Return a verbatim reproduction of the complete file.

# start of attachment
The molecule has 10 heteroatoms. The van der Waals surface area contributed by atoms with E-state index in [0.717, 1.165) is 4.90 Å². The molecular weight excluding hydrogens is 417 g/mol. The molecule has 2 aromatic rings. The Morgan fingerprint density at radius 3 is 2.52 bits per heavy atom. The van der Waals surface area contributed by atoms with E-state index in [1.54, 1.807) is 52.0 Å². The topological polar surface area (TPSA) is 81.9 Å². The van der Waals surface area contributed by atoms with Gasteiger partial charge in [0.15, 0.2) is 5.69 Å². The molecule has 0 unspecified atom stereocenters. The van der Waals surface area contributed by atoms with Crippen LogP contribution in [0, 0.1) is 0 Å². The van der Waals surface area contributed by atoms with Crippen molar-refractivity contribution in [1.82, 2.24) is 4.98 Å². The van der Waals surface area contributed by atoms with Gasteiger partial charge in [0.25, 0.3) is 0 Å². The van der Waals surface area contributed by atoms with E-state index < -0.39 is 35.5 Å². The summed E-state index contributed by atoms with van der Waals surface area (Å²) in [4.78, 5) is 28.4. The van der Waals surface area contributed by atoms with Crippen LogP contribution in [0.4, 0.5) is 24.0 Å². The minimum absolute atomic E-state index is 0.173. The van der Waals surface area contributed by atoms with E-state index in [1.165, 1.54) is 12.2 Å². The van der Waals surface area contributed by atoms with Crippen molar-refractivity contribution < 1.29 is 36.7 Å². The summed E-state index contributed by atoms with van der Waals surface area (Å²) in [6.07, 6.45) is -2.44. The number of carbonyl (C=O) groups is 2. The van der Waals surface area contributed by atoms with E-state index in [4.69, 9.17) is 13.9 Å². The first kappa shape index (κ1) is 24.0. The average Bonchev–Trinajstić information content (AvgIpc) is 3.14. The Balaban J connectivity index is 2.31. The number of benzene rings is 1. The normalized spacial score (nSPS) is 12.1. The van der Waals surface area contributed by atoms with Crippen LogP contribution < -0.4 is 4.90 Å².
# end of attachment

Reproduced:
The molecule has 10 heteroatoms. The van der Waals surface area contributed by atoms with E-state index in [0.717, 1.165) is 4.90 Å². The molecular weight excluding hydrogens is 417 g/mol. The molecule has 2 aromatic rings. The Morgan fingerprint density at radius 3 is 2.52 bits per heavy atom. The van der Waals surface area contributed by atoms with E-state index in [1.54, 1.807) is 52.0 Å². The topological polar surface area (TPSA) is 81.9 Å². The van der Waals surface area contributed by atoms with Gasteiger partial charge in [0.15, 0.2) is 5.69 Å². The molecule has 0 unspecified atom stereocenters. The van der Waals surface area contributed by atoms with Crippen LogP contribution in [0, 0.1) is 0 Å². The van der Waals surface area contributed by atoms with Crippen molar-refractivity contribution in [1.82, 2.24) is 4.98 Å². The van der Waals surface area contributed by atoms with Gasteiger partial charge in [0.25, 0.3) is 0 Å². The van der Waals surface area contributed by atoms with E-state index < -0.39 is 35.5 Å². The summed E-state index contributed by atoms with van der Waals surface area (Å²) in [4.78, 5) is 28.4. The van der Waals surface area contributed by atoms with Crippen LogP contribution in [0.4, 0.5) is 24.0 Å². The minimum absolute atomic E-state index is 0.173. The van der Waals surface area contributed by atoms with E-state index in [1.165, 1.54) is 12.2 Å². The van der Waals surface area contributed by atoms with Crippen molar-refractivity contribution < 1.29 is 36.7 Å². The summed E-state index contributed by atoms with van der Waals surface area (Å²) in [6.07, 6.45) is -2.44. The number of carbonyl (C=O) groups is 2. The van der Waals surface area contributed by atoms with E-state index in [4.69, 9.17) is 13.9 Å². The first kappa shape index (κ1) is 24.0. The average Bonchev–Trinajstić information content (AvgIpc) is 3.14. The Balaban J connectivity index is 2.31. The number of benzene rings is 1. The normalized spacial score (nSPS) is 12.1. The van der Waals surface area contributed by atoms with Crippen LogP contribution < -0.4 is 4.90 Å².